Carpal Tunnel Syndrome is a condition that affects the hands and arms. It is commonly caused by a compressed nerve located in the wrist. Certain factors can contribute to carpal tunnel syndrome, such as an abnormal anatomy of your wrist, underlying health problems such as a wrist fracture, and patterns of hand use, such as improperly positioning your wrist while typing on a keyboard. Most people seek treatment through surgery, however, if you would prefer to avoid surgery, you can try treating your condition by exercising your wrists, managing your pain, taking medications, and trying alternative therapies.
Wear a brace.
This physical intervention is also called splinting and is commonly prescribed since it is a cheap and non invasive way of treating carpal tunnel syndrome. With this method, a lightweight plastic or wooden splint is applied under your palm, wrist and lower arm and is fastened around these areas to minimize the amount of bending that your wrist can do. By decreasing the amount that your wrist can bend, you can decrease the pain, numbness, weakness and the tingling sensations you are experiencing.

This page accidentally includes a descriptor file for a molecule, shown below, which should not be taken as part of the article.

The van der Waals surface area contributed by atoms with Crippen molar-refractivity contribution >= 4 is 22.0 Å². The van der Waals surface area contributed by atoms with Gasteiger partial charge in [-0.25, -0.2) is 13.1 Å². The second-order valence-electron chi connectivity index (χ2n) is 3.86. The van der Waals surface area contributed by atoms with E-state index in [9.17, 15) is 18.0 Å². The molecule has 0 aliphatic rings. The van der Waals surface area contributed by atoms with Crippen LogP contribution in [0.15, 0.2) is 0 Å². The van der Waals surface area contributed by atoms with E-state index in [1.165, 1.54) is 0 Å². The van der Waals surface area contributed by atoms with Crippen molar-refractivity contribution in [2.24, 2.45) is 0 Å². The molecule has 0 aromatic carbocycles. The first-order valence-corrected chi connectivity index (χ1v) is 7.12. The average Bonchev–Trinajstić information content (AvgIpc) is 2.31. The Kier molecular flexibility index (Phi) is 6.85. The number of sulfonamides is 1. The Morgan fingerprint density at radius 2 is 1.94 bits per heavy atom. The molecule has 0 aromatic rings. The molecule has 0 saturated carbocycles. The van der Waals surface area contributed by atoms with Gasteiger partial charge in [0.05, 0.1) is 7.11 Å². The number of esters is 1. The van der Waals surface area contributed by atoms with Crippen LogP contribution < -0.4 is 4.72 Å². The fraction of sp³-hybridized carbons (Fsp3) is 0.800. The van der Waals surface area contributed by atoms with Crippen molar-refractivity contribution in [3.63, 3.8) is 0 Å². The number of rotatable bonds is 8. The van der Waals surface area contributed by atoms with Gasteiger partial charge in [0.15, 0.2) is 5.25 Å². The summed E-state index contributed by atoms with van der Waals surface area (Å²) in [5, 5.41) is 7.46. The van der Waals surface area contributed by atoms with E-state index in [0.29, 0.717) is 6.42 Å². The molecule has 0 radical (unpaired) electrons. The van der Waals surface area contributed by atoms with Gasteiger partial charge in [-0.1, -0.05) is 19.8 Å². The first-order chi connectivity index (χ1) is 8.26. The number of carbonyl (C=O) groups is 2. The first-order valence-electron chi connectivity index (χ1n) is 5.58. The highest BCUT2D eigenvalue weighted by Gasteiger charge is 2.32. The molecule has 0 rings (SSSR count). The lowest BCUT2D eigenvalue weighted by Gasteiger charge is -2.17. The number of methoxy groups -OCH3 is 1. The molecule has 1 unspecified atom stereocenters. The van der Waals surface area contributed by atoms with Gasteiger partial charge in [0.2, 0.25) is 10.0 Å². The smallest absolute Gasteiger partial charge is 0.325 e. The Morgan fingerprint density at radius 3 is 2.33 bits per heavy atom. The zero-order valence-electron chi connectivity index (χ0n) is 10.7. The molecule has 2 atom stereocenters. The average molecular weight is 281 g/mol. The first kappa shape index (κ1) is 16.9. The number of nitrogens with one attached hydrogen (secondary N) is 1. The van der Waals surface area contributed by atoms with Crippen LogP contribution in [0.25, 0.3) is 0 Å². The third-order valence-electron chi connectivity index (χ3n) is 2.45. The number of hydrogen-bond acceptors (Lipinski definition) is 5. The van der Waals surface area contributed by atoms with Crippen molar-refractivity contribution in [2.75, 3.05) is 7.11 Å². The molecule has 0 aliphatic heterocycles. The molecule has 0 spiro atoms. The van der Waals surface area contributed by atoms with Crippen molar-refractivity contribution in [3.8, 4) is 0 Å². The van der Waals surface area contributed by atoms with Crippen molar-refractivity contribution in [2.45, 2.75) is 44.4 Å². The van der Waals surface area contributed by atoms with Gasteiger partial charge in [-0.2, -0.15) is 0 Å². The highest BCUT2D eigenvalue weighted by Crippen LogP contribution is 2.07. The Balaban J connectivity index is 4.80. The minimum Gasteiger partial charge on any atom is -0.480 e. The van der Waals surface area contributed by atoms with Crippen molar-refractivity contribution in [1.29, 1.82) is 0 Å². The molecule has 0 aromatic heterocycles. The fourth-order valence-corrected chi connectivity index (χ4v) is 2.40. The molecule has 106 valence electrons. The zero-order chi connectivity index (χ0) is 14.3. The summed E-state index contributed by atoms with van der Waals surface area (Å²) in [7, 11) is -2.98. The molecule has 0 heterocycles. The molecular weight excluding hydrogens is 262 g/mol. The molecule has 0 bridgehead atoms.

The brace will keep your wrist in a neutral position, which will not only minimize your symptoms, but also allow your compressed nerve to begin to recover.
Splinting is usually prescribed by your orthopedic specialist; he or she will prescribe the length of time that you have to wear the brace based on your own specific condition.
Go to physiotherapy.
This is a form of rehabilitation that uses various methods to restore the functional use of your upper arm. Hand therapy is usually performed by a licensed physiotherapist or a registered physical therapist because they have the specialized skills to assess and evaluate each patient with carpal tunnel syndrome.
Your physical therapist may manually manipulate your affected hand, massage the area that is in pain, and apply a special tape (kinesiology tape) around your upper arm to promote recovery. These will be described further in the following step.